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FAQs - relocating abroad with children after a divorce or separation

What is international relocation?

This is a complex area of family law. International relocation issues arise where there is a dispute between two parents of a child if one parent intends to move with the child to a different country, and the other objects to the child moving with that parent. Relocation cases can be particularly challenging because of their binary nature - either the child moves to a new location or stays where he or she is.

In which specific circumstances do relocation issues most commonly occur?

While each case turns on its own facts, practitioners tend to recognise five main factual patterns in relocation cases:

  • the ‘going home’ case where the parent wishing to relocate is originally from another country and wishes to return there;
  • a ‘specific opportunity’ where the parent wishing to relocate wants to move abroad for a particular reason (such as a job offer or a promotion);
  • a 'new partner' situation where one parent may wish to move because they have a new partner and would like to progress that relationship;
  • a ‘lifestyle’ case where the parent wishing to move thinks that the new location will offer a better quality of life and opportunity for them and/or the child;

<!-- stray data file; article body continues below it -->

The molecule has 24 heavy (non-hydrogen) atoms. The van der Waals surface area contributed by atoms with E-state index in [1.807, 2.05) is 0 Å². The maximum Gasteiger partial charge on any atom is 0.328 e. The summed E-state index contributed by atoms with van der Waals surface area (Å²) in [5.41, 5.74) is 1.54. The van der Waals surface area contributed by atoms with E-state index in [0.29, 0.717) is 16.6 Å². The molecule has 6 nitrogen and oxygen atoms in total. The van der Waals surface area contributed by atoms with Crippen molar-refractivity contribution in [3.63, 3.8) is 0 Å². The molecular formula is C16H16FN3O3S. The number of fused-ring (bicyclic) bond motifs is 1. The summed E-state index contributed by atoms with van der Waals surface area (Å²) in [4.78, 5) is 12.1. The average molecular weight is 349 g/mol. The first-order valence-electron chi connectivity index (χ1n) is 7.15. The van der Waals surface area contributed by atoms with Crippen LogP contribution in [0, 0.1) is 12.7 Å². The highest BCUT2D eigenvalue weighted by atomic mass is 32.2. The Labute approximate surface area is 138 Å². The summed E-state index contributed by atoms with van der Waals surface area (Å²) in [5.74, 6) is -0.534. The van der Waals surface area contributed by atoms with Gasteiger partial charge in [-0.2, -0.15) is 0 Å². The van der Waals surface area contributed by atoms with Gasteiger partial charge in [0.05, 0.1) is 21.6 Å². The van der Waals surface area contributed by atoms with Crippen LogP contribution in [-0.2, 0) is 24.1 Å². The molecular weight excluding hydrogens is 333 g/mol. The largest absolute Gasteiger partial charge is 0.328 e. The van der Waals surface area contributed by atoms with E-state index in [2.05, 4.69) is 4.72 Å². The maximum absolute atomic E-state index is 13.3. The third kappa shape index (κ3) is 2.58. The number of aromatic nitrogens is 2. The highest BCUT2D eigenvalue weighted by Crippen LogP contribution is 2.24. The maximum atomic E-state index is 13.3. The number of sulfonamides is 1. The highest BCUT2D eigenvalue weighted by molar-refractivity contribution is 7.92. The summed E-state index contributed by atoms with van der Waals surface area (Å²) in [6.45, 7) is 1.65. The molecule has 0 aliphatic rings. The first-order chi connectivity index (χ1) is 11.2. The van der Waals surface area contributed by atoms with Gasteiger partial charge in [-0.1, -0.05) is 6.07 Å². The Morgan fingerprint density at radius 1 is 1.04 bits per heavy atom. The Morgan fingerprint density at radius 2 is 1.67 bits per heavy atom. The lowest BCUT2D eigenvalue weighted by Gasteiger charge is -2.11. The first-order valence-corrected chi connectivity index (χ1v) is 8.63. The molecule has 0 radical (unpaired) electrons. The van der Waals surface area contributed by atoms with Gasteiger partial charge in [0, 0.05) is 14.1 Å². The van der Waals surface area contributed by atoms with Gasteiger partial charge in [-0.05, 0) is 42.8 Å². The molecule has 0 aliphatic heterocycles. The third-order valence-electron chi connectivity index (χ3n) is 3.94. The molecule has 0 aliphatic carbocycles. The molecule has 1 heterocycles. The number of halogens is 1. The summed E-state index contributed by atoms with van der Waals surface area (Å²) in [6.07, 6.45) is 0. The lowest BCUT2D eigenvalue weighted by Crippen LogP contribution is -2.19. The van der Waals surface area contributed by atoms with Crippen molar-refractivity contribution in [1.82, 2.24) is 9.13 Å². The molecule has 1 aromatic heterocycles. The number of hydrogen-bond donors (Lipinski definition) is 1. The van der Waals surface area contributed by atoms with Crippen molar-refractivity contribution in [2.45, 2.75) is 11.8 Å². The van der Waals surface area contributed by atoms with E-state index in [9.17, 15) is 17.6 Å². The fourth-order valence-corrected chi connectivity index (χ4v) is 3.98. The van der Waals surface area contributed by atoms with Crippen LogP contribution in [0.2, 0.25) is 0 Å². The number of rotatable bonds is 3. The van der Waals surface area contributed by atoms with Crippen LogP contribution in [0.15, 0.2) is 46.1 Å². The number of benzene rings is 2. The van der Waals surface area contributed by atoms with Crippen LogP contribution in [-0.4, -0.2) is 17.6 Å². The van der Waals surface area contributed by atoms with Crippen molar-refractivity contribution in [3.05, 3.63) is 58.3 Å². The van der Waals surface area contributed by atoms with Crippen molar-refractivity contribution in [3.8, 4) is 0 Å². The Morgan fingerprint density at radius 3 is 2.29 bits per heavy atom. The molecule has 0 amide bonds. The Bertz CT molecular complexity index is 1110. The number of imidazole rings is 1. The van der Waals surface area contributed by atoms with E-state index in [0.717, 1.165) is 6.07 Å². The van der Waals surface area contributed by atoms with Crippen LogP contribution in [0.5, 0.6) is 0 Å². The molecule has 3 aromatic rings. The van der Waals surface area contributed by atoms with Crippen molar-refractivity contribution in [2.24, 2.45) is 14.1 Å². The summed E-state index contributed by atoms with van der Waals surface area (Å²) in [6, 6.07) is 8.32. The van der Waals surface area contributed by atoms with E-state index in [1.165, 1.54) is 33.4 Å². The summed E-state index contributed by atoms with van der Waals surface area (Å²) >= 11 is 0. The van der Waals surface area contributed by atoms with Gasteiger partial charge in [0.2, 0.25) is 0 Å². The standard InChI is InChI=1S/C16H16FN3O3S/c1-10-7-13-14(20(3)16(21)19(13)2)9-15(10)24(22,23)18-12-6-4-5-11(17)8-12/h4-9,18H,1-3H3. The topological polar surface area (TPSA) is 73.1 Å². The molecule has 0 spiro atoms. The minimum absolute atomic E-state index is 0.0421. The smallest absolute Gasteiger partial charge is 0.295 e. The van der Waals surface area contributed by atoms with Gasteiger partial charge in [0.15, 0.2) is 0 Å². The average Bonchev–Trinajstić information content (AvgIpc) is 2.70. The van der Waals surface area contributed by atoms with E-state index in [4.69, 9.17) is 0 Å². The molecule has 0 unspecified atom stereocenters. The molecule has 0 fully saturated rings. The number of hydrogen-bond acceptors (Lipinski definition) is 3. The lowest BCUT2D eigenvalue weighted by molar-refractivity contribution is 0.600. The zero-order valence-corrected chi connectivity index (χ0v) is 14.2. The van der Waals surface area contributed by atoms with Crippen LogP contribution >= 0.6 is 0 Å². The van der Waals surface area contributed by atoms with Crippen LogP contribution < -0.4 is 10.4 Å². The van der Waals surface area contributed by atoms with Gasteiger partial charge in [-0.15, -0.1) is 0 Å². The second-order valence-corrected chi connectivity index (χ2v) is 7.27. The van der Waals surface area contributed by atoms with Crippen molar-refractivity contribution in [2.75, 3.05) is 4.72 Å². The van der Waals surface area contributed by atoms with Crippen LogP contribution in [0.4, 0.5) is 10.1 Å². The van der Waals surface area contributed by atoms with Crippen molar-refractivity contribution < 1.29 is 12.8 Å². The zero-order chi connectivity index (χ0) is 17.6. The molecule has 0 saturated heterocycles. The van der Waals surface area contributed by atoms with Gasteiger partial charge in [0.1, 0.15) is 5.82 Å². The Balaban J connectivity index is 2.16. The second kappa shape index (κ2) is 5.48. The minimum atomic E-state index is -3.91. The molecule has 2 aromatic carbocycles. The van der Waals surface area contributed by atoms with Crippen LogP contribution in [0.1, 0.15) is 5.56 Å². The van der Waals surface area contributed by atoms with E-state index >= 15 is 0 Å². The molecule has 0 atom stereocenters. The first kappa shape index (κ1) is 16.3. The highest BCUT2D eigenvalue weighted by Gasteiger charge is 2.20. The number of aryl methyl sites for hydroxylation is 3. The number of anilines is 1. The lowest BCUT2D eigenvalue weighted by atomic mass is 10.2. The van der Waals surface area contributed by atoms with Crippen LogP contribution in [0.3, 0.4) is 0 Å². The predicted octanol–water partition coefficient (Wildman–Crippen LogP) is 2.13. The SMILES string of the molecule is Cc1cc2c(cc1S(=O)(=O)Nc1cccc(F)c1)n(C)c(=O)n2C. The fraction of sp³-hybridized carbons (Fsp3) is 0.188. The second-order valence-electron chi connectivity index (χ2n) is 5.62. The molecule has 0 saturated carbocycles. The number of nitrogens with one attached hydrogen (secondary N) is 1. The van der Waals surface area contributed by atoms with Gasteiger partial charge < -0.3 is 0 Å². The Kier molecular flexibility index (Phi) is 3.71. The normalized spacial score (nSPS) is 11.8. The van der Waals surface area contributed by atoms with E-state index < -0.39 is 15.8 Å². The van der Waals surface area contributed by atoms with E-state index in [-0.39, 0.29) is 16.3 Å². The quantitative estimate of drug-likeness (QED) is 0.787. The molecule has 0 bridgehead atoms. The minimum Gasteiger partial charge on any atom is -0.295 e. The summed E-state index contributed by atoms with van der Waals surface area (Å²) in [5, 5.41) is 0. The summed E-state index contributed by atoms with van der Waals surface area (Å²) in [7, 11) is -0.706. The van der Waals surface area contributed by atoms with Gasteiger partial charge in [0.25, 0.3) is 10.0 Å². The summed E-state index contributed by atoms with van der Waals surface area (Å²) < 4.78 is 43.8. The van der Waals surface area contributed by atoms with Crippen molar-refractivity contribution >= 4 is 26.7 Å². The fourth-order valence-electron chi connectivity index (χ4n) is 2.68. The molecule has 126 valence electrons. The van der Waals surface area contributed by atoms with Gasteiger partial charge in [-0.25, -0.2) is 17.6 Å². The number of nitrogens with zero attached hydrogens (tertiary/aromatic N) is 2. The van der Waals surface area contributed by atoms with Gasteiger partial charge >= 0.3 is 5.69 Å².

• the parent’s main motivation for relocating is to move themselves and the child away from the other parent.

Although cases often fall into one of the broad categories above, no two cases are identical and they will not necessarily develop or be decided in the same way as a previous case in court. However, the motivation for the parent who wishes to move will be extremely relevant.

Do I need permission to relocate to another country with my child?

It is strongly inadvisable to relocate without written agreement from all individuals who have parental responsibility for a child (or alternatively the permission of the court) as this runs the risk of the move being regarded as child abduction. If a parent who wishes to relocate cannot obtain this written consent, then the court’s permission is required and an application should be made.

What will the court look at when reviewing my application?

The welfare of the child in question will be the ‘paramount consideration’ of the court as a matter of principle. Alongside this, however, the court will consider the following factors:

  • the reason for and proposals of the parent wishing to live abroad and whether the wish to move is genuinely motivated rather than motivated by an intention to bring the relationship between the child and the other parent to an end;  
  • the effect on the parent wishing to go and the child of the application to relocate being refused; 
  • the effect on the child of the change in the relationship with the other parent (and the wider family); and
  • what opportunities there are for continuing contact between the child and the parent who remains behind.